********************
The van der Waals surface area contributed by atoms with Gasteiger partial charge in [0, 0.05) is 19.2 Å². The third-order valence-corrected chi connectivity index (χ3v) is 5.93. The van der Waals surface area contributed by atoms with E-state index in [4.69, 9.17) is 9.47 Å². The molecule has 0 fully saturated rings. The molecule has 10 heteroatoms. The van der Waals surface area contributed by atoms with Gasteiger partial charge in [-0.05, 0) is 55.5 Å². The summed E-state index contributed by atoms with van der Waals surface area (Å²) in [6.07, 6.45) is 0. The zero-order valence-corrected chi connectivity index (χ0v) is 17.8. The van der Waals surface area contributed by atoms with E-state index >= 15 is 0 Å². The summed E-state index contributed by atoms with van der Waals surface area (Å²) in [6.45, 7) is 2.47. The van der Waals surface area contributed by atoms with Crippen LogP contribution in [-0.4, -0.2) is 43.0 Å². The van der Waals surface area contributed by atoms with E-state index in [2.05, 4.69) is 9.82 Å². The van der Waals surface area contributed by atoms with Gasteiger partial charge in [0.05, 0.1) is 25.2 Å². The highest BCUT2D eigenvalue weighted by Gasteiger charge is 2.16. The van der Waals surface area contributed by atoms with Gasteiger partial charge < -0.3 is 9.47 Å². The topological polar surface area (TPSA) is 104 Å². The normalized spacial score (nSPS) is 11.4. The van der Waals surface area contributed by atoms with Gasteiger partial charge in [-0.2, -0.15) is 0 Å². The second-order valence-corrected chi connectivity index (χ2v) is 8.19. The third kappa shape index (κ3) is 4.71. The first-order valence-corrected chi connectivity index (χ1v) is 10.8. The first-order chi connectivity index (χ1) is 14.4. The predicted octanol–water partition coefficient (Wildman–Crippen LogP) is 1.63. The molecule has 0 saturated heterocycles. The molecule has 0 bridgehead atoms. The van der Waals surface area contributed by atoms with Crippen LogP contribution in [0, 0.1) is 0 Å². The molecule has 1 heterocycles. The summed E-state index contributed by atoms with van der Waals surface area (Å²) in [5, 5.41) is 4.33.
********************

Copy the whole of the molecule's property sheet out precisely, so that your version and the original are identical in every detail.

The van der Waals surface area contributed by atoms with Gasteiger partial charge in [0, 0.05) is 19.2 Å². The third-order valence-corrected chi connectivity index (χ3v) is 5.93. The van der Waals surface area contributed by atoms with E-state index in [4.69, 9.17) is 9.47 Å². The molecule has 0 fully saturated rings. The molecule has 10 heteroatoms. The van der Waals surface area contributed by atoms with Gasteiger partial charge in [-0.05, 0) is 55.5 Å². The summed E-state index contributed by atoms with van der Waals surface area (Å²) in [6.07, 6.45) is 0. The zero-order valence-corrected chi connectivity index (χ0v) is 17.8. The van der Waals surface area contributed by atoms with E-state index >= 15 is 0 Å². The summed E-state index contributed by atoms with van der Waals surface area (Å²) in [6.45, 7) is 2.47. The van der Waals surface area contributed by atoms with Crippen LogP contribution in [-0.4, -0.2) is 43.0 Å². The van der Waals surface area contributed by atoms with E-state index in [2.05, 4.69) is 9.82 Å². The van der Waals surface area contributed by atoms with Gasteiger partial charge in [0.05, 0.1) is 25.2 Å². The highest BCUT2D eigenvalue weighted by Gasteiger charge is 2.16. The van der Waals surface area contributed by atoms with Gasteiger partial charge < -0.3 is 9.47 Å². The topological polar surface area (TPSA) is 104 Å². The normalized spacial score (nSPS) is 11.4. The van der Waals surface area contributed by atoms with Gasteiger partial charge in [-0.2, -0.15) is 0 Å². The second-order valence-corrected chi connectivity index (χ2v) is 8.19. The third kappa shape index (κ3) is 4.71. The first-order valence-corrected chi connectivity index (χ1v) is 10.8. The first-order chi connectivity index (χ1) is 14.4. The predicted octanol–water partition coefficient (Wildman–Crippen LogP) is 1.63. The molecule has 0 saturated heterocycles. The molecule has 0 bridgehead atoms. The van der Waals surface area contributed by atoms with Crippen LogP contribution in [0, 0.1) is 0 Å². The molecule has 1 heterocycles. The summed E-state index contributed by atoms with van der Waals surface area (Å²) in [5, 5.41) is 4.33.